An array of major projects exist at various levels of development and ramp-up, and some of these include; Tianqi’s Lithium hydroxide refinery, BHP Kwinana Nickel Refinery’s nickel sulphate plant, the Avertas Energy waste-to-energy facility, Covalent’s Lithium hydroxide refinery, Synergy’s installation of their 100MW/200MWh ‘Big Battery’, bp Kwinana’s pivot into a renewable fuels production hub, Woodside’s H2Perth hydrogen and ammonia production facility project, Coogee’s revolutionary disruptive technology work on titanium alloy processing, greenhouse gas abatement projects by Wesfarmers Chemicals Energy and Fertilisers, and a number of other proponents with many projects under development.
3. Kwinana is a major employer of skilled workers, apprentices, and trainees.
The area is also responsible for generating more than $16 billion of the State’s economic activity. Many lives, livelihoods, families, businesses, and communities are connected to and highly reliant on these activities occurring.
4. The KIA provides locational strength.
Nestled on the coast within the Perth metropolitan area, being protected by an industrial buffer zone, and with the enhanced port infrastructure promised by the State government as a solution to decongesting the freight associated with Fremantle, the KIA is set to expand, which means more employment opportunities will abound and our economy further strengthened.
This locational aspect is of immense importance because the co-location of industries offers the participants in the area collectively key synergies where they and able to efficiently share inputs as well as utilise each other’s outputs. This sharing of materials, products, services, and infrastructure delivers significant competitive advantages.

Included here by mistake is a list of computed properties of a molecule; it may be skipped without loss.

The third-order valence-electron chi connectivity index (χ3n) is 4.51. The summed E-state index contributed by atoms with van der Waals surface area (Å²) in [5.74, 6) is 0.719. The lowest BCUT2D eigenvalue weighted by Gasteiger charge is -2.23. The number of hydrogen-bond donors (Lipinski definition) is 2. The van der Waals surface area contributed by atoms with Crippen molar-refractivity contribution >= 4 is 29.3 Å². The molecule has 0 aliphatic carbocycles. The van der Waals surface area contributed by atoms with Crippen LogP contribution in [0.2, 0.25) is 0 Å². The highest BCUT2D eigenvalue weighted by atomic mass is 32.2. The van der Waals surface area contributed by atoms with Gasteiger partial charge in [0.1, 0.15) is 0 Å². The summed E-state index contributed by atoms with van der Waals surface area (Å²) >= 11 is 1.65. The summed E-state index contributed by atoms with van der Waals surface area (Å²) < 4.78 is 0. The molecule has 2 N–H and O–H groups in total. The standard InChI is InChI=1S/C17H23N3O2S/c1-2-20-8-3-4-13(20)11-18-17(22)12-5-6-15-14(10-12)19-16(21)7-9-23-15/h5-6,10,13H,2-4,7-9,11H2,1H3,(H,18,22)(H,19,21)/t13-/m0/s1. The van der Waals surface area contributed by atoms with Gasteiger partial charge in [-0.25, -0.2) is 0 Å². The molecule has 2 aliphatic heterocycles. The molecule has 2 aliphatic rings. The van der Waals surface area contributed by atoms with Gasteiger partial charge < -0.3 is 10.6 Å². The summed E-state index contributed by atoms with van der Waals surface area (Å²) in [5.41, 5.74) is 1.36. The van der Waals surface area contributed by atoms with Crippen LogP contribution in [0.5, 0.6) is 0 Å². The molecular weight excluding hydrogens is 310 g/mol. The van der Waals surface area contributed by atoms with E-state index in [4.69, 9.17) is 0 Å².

The co-location of industry fosters efficiency and unique trade reliance. This reliance is occurring continuously and is supported through associated transport, businesses and service industries.
The Kwinana Industrial Area continues to act as an important enabler needed to support our broader Western Australian society.
For the industrial area to remain competitive, it needs to be appropriately protected through effective State land-use planning, remain connected by important unrestricted well set out efficient road and rail freight links which can grow, and in turn this allows important materials to flow to where they are critically needed by consumers in society.
Ensuring there is space for the elements of this overall system to expand in a healthy and manageable way over time is essential to the long-term success of our communities and daily lives. Similarly ensuring issues impacting the activities within this system are responded to early and in a proactive preventative manner allows the system to continue to function in a reliable and virtuous manner.